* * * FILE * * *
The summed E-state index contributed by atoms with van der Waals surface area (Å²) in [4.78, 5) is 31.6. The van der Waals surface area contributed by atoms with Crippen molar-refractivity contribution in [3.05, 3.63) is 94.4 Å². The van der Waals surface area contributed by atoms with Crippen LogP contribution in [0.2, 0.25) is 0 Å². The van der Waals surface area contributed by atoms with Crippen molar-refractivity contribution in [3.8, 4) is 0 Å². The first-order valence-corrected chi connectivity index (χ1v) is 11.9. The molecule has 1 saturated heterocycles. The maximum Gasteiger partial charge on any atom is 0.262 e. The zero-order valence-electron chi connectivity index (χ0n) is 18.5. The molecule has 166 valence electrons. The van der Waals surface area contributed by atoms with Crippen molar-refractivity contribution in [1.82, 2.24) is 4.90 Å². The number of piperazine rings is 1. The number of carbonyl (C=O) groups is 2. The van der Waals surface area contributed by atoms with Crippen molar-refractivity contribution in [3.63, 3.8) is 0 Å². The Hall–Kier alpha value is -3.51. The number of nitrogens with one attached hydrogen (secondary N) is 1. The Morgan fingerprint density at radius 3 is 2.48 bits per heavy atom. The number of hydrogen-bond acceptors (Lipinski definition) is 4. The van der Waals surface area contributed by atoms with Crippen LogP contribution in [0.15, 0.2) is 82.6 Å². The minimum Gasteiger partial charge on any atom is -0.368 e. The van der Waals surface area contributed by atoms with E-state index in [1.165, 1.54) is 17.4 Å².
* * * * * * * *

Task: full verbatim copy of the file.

The summed E-state index contributed by atoms with van der Waals surface area (Å²) in [4.78, 5) is 31.6. The van der Waals surface area contributed by atoms with Crippen molar-refractivity contribution in [3.05, 3.63) is 94.4 Å². The van der Waals surface area contributed by atoms with Crippen LogP contribution in [0.2, 0.25) is 0 Å². The van der Waals surface area contributed by atoms with Crippen molar-refractivity contribution in [3.8, 4) is 0 Å². The first-order valence-corrected chi connectivity index (χ1v) is 11.9. The molecule has 1 saturated heterocycles. The maximum Gasteiger partial charge on any atom is 0.262 e. The zero-order valence-electron chi connectivity index (χ0n) is 18.5. The molecule has 166 valence electrons. The van der Waals surface area contributed by atoms with Crippen molar-refractivity contribution in [1.82, 2.24) is 4.90 Å². The number of piperazine rings is 1. The number of carbonyl (C=O) groups is 2. The van der Waals surface area contributed by atoms with Crippen molar-refractivity contribution in [3.63, 3.8) is 0 Å². The Hall–Kier alpha value is -3.51. The number of nitrogens with one attached hydrogen (secondary N) is 1. The Morgan fingerprint density at radius 3 is 2.48 bits per heavy atom. The number of hydrogen-bond acceptors (Lipinski definition) is 4. The van der Waals surface area contributed by atoms with Crippen LogP contribution in [0.15, 0.2) is 82.6 Å². The minimum Gasteiger partial charge on any atom is -0.368 e. The van der Waals surface area contributed by atoms with E-state index in [1.165, 1.54) is 17.4 Å².